Forgive us our Christmases

The day before Christmas was a hectic one. Father was worried by bundles and burdens. Mother’s nerves reached the breaking point more than once. The little girl seemed to be in the way wherever she went. Finally, she was hustled up to bed. As she knelt to pray, the feverish excitement so mixed her up, she said, “Forgive us our Christmases, as we forgive those who Christmas against us.”child-praying1

We sometimes concern ourselves with things that early Christians and Apostolic Christianity could care very little about. The Annunciation and Epiphany were, together with Easter the more important festive seasons in the Church. Come to think of it, the birth of Jesus was merely a subsequent stage of God’s Son taking on a body. The real miracle had happened nine months before Christmas.

In the second century teachers like Irenaeus and Tertullian didn’t know Christmas as a feast. Although the birth of Christ and the accounts surrounding it were passed on from the very start, beginning with the shepherds, there is no indication that the early Church celebrated Christmas as such. Origen of Alexandria (Sermon 8 in Leviticus) asserted that in Scripture sinners alone, not saints, celebrate their birthday. We might add that on the only occasions in the Bible that birthdays are celebrated someone is killed as well (Pharaoh butchered the baker and King Herod presented the head of St John the Baptist).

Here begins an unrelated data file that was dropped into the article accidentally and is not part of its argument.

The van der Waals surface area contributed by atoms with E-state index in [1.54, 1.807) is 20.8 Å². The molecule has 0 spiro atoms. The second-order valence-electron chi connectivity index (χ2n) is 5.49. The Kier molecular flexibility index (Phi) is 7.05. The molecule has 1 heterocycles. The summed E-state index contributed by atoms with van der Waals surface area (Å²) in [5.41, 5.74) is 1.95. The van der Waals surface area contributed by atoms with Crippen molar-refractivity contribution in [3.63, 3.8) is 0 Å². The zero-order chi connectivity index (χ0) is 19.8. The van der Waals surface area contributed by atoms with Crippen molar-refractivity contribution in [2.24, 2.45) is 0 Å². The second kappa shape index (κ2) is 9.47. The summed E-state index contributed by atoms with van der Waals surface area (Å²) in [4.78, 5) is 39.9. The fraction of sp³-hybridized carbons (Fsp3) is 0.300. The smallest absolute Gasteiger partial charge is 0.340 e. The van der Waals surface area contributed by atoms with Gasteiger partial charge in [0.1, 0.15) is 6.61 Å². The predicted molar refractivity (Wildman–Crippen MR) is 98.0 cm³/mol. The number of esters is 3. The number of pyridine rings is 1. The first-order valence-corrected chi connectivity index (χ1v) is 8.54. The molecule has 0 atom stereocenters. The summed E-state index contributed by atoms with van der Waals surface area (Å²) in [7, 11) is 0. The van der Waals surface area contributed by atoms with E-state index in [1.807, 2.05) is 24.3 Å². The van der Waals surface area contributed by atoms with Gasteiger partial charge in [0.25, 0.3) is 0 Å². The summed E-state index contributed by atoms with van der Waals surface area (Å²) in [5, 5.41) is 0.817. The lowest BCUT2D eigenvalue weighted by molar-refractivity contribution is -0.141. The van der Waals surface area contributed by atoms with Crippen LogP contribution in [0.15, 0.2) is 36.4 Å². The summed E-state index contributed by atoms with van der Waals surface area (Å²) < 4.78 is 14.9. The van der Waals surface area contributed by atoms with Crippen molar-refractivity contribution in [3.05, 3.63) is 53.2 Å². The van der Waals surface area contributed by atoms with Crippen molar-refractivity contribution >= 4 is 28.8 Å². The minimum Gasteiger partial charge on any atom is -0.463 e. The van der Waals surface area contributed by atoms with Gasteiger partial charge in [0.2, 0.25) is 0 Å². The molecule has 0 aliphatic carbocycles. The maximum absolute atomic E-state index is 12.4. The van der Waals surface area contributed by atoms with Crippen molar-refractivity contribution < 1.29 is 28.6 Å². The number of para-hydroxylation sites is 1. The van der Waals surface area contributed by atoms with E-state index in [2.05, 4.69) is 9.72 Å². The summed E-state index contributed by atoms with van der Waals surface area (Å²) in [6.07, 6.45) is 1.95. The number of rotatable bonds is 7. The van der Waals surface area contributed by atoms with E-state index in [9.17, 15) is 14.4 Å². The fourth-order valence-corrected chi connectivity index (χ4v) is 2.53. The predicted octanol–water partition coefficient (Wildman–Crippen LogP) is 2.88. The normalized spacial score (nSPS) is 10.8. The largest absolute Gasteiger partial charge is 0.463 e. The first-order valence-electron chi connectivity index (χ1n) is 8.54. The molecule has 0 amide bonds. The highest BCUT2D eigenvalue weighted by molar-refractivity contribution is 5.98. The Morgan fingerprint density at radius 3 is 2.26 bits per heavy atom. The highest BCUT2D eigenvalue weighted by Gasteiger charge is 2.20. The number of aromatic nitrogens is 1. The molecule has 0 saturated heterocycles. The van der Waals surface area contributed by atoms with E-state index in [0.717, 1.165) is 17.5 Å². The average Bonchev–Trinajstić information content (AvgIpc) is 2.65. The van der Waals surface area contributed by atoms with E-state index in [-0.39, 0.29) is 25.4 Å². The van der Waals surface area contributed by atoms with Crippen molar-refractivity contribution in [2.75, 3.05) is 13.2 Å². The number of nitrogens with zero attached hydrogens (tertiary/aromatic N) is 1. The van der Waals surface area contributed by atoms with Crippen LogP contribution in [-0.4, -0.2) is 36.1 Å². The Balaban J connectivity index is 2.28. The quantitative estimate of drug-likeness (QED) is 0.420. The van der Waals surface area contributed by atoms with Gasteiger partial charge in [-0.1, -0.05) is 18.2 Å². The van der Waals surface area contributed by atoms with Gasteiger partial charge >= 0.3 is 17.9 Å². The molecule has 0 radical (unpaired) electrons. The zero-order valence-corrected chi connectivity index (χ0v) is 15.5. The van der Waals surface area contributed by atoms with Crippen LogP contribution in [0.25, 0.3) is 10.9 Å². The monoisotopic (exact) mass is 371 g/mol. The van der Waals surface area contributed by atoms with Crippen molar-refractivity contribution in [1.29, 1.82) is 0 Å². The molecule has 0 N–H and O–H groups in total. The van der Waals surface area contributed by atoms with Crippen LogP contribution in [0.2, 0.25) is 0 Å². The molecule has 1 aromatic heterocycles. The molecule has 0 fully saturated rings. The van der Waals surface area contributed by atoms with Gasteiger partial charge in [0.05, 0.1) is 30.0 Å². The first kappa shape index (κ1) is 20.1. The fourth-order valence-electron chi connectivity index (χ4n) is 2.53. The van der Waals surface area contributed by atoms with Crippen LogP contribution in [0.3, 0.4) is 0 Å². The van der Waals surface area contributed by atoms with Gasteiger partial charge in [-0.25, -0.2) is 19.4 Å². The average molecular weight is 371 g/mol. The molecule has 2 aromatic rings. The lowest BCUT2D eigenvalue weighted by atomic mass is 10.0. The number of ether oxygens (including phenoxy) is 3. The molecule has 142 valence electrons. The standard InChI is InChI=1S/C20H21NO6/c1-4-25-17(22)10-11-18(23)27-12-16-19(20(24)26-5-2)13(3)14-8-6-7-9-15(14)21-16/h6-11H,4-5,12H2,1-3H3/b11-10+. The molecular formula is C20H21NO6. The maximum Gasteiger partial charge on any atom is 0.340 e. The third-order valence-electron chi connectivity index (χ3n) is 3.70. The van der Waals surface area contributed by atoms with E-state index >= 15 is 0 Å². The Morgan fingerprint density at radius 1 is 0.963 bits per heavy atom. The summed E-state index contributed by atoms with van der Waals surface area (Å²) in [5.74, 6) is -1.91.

Some today ridicule Christmas as a feast created and enforced by fourth and fifth-century emperors and bishops to counter and sanctify pagan festivals, such as that of the sol invictus, the conquering sun. There is no need to share this dismissive sentiment; my personal feeling is that its date in December is rather a consequence of the season of Annunciation in the end of March. But even so, if owing to the date of former pagan celebrations, people were now focussing on the Sun of righteousness rising with healing in his wings (Malachi 4:2) instead of orgies and bowing to idols, that is wonderful too. This image of the sun was applied to Jesus hundreds of years earlier by many Christian writers such as Clement of Alexandria, Origen and Hippolytus. But also in later days, the Church made it clear that this was spiritual imagery and had nothing to do with sun worship.

A few early quotes to meditate on in this Christmas season:

And God the Word was truly born of the Virgin, having clothed Himself with a body of like passions with our own. He who forms all men in the womb, was Himself really in the womb, and made for Himself a body of the seed of the Virgin, but without any intercourse of man. (Ignatius, Epistle to the Trallians)

Behold the Lamb of God!  For since Scripture calls the infant children lambs, it has also called Him—God the Word—who became man for our sakes, and who wished in all points to be made like to us—”the Lamb of God”—Him, namely, that is the Son of God, the Child of the Father. (Clement of Alexandria, The Instructor)


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